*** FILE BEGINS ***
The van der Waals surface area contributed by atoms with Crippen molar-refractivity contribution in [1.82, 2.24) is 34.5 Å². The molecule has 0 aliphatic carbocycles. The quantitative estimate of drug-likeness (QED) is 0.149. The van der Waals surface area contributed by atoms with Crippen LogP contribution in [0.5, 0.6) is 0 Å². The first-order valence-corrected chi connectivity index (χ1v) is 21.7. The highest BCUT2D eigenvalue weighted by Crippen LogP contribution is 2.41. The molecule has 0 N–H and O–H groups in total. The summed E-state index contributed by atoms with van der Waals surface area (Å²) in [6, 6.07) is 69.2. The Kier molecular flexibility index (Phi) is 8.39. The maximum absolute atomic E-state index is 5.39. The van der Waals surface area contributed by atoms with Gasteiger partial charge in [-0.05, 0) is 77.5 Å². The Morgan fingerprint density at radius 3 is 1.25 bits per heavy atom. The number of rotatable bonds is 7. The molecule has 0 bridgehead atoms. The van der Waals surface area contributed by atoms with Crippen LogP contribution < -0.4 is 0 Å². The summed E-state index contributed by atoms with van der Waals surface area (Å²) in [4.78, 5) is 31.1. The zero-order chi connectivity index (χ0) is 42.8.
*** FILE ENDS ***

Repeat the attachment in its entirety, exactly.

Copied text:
The van der Waals surface area contributed by atoms with Crippen molar-refractivity contribution in [1.82, 2.24) is 34.5 Å². The molecule has 0 aliphatic carbocycles. The quantitative estimate of drug-likeness (QED) is 0.149. The van der Waals surface area contributed by atoms with Crippen LogP contribution in [0.5, 0.6) is 0 Å². The first-order valence-corrected chi connectivity index (χ1v) is 21.7. The highest BCUT2D eigenvalue weighted by Crippen LogP contribution is 2.41. The molecule has 0 N–H and O–H groups in total. The summed E-state index contributed by atoms with van der Waals surface area (Å²) in [6, 6.07) is 69.2. The Kier molecular flexibility index (Phi) is 8.39. The maximum absolute atomic E-state index is 5.39. The van der Waals surface area contributed by atoms with Gasteiger partial charge in [-0.05, 0) is 77.5 Å². The Morgan fingerprint density at radius 3 is 1.25 bits per heavy atom. The number of rotatable bonds is 7. The molecule has 0 bridgehead atoms. The van der Waals surface area contributed by atoms with Crippen LogP contribution < -0.4 is 0 Å². The summed E-state index contributed by atoms with van der Waals surface area (Å²) in [4.78, 5) is 31.1. The zero-order chi connectivity index (χ0) is 42.8.